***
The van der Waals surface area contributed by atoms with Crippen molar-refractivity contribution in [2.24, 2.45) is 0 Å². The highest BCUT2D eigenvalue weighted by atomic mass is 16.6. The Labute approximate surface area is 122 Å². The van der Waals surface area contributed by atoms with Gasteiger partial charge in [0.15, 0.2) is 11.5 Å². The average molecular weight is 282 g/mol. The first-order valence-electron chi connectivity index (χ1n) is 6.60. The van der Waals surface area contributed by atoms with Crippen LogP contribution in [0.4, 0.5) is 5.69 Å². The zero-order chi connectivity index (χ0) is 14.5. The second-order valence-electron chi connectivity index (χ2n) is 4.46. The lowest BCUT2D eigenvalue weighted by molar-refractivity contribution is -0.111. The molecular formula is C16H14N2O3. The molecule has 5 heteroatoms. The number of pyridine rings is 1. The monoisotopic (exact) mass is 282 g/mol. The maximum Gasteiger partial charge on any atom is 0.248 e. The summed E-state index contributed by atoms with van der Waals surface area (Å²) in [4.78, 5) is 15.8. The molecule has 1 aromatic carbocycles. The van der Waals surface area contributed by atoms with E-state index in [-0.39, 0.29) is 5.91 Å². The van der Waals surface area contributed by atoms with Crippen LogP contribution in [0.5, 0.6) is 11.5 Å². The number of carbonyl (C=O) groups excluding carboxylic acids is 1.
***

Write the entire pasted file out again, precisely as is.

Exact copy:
The van der Waals surface area contributed by atoms with Crippen molar-refractivity contribution in [2.24, 2.45) is 0 Å². The highest BCUT2D eigenvalue weighted by atomic mass is 16.6. The Labute approximate surface area is 122 Å². The van der Waals surface area contributed by atoms with Gasteiger partial charge in [0.15, 0.2) is 11.5 Å². The average molecular weight is 282 g/mol. The first-order valence-electron chi connectivity index (χ1n) is 6.60. The van der Waals surface area contributed by atoms with Crippen LogP contribution in [0.4, 0.5) is 5.69 Å². The zero-order chi connectivity index (χ0) is 14.5. The second-order valence-electron chi connectivity index (χ2n) is 4.46. The lowest BCUT2D eigenvalue weighted by molar-refractivity contribution is -0.111. The molecular formula is C16H14N2O3. The molecule has 5 heteroatoms. The number of pyridine rings is 1. The monoisotopic (exact) mass is 282 g/mol. The maximum Gasteiger partial charge on any atom is 0.248 e. The summed E-state index contributed by atoms with van der Waals surface area (Å²) in [4.78, 5) is 15.8. The molecule has 1 aromatic carbocycles. The van der Waals surface area contributed by atoms with E-state index in [-0.39, 0.29) is 5.91 Å². The van der Waals surface area contributed by atoms with Crippen LogP contribution in [0.5, 0.6) is 11.5 Å². The number of carbonyl (C=O) groups excluding carboxylic acids is 1.